I’ve recently been over to the UK to visit family. There is a deep nostalgia and belonging that comes with being in a place that grew you, a place that was your whole world – until it wasn’t.
Over the six weeks I was there I experienced the changing of seasons. The (unusually) hot, dry days of summer, into the misty rain and cool autumn mornings. I’m not sure if it was timing, but the shift was just so apparent. The burnt dry grass turned lush and green, the last colours in cottage gardens fading to papery browns and beige, the quickening days and fresher mornings.
The reverse is true now I have returned to the Waikato. Those blustery cold rains are becoming less frequent. The sun with it’s bright quiet hot face is once again becoming familiar. There is a lengthening steadiness in between storms that invites me back into the garden, to enjoy long walks and open skies, to shed layers. And in these delicate first Spring moments I plant.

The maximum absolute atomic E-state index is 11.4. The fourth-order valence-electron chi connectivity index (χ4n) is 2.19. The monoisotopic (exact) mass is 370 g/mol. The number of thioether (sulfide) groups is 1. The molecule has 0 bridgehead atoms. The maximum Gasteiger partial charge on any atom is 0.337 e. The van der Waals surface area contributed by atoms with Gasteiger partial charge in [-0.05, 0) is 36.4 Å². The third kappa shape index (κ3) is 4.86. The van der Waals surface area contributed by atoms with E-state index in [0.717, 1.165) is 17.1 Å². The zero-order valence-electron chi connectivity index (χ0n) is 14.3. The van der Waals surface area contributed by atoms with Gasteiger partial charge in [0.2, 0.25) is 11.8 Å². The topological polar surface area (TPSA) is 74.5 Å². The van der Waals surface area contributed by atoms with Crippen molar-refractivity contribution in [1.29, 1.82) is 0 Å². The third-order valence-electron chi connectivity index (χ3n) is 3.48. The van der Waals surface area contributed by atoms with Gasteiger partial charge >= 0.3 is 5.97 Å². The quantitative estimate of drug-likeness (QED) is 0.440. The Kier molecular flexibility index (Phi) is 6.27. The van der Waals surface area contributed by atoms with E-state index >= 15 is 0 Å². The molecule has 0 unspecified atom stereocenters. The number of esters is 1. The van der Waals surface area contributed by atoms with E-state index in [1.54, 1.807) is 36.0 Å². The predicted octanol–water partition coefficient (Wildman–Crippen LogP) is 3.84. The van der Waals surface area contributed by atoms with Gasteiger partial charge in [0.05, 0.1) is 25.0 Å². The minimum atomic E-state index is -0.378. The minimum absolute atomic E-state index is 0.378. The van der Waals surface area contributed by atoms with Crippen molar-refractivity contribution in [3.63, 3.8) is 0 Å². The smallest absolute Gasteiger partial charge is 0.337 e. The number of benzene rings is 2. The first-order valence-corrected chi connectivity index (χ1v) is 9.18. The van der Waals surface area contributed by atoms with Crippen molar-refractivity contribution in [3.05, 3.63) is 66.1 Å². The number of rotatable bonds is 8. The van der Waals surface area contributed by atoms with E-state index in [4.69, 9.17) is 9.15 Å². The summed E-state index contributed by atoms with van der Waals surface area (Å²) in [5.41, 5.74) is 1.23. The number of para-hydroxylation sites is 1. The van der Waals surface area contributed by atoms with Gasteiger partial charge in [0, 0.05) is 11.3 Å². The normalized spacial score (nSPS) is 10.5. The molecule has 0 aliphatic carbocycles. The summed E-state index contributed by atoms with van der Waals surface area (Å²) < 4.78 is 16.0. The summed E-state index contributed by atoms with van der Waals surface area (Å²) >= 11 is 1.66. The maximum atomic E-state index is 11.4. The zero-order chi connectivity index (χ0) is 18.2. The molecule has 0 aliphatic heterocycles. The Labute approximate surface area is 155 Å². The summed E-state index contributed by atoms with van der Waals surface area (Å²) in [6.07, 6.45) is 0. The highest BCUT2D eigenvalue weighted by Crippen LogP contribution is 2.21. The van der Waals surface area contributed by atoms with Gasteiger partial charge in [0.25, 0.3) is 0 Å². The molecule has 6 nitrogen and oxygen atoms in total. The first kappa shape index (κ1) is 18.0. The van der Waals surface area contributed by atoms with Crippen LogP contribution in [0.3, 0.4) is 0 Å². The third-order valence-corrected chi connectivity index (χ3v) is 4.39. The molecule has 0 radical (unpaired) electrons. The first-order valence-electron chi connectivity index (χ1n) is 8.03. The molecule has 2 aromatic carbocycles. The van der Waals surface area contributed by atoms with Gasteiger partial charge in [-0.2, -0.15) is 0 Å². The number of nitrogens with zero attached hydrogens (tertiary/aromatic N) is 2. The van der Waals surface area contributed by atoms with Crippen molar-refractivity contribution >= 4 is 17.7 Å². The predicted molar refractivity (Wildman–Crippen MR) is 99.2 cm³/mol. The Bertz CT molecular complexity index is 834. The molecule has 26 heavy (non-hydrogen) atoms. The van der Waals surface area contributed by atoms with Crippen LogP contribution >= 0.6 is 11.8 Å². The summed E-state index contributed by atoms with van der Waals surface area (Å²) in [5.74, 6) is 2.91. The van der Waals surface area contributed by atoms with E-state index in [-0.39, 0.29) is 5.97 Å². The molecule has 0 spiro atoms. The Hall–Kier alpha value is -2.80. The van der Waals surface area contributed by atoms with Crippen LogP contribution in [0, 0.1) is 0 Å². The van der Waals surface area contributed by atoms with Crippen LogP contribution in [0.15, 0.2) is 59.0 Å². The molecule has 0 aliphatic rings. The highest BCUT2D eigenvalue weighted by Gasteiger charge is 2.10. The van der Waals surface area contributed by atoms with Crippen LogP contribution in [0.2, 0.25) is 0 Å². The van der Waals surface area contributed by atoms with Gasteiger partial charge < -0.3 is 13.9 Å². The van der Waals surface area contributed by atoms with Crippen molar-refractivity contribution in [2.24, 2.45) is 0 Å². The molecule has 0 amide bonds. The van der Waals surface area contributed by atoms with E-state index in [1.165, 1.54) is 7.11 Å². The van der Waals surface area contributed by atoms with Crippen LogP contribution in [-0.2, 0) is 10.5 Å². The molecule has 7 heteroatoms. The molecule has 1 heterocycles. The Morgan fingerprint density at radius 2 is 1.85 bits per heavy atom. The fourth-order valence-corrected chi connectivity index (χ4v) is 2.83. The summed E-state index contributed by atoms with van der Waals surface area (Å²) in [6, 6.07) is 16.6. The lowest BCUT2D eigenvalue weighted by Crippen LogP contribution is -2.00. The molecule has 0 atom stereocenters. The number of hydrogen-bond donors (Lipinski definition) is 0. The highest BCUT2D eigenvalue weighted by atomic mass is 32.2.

I am planting seeds to become food through the warmer months.
I am planting climbing vines to enclose my garden space and renew the sense of sanctuary.
I am planting my bare feet back in the earth, the sand, the ground of this place that is my other home.
I am planting dreams in the spaces, wild and curated, for my unborn child.
Because this Spring I am growing. Not just richly scented labdanum, experimental osmanthus, a chorus of lavender, jasmine and rose in all varieties – but a tiny human. One whose whole world will be this place, until it isn’t.
So I’m making it beautiful, gathering and nourishing the nature abundant in preparation for the change in seasons.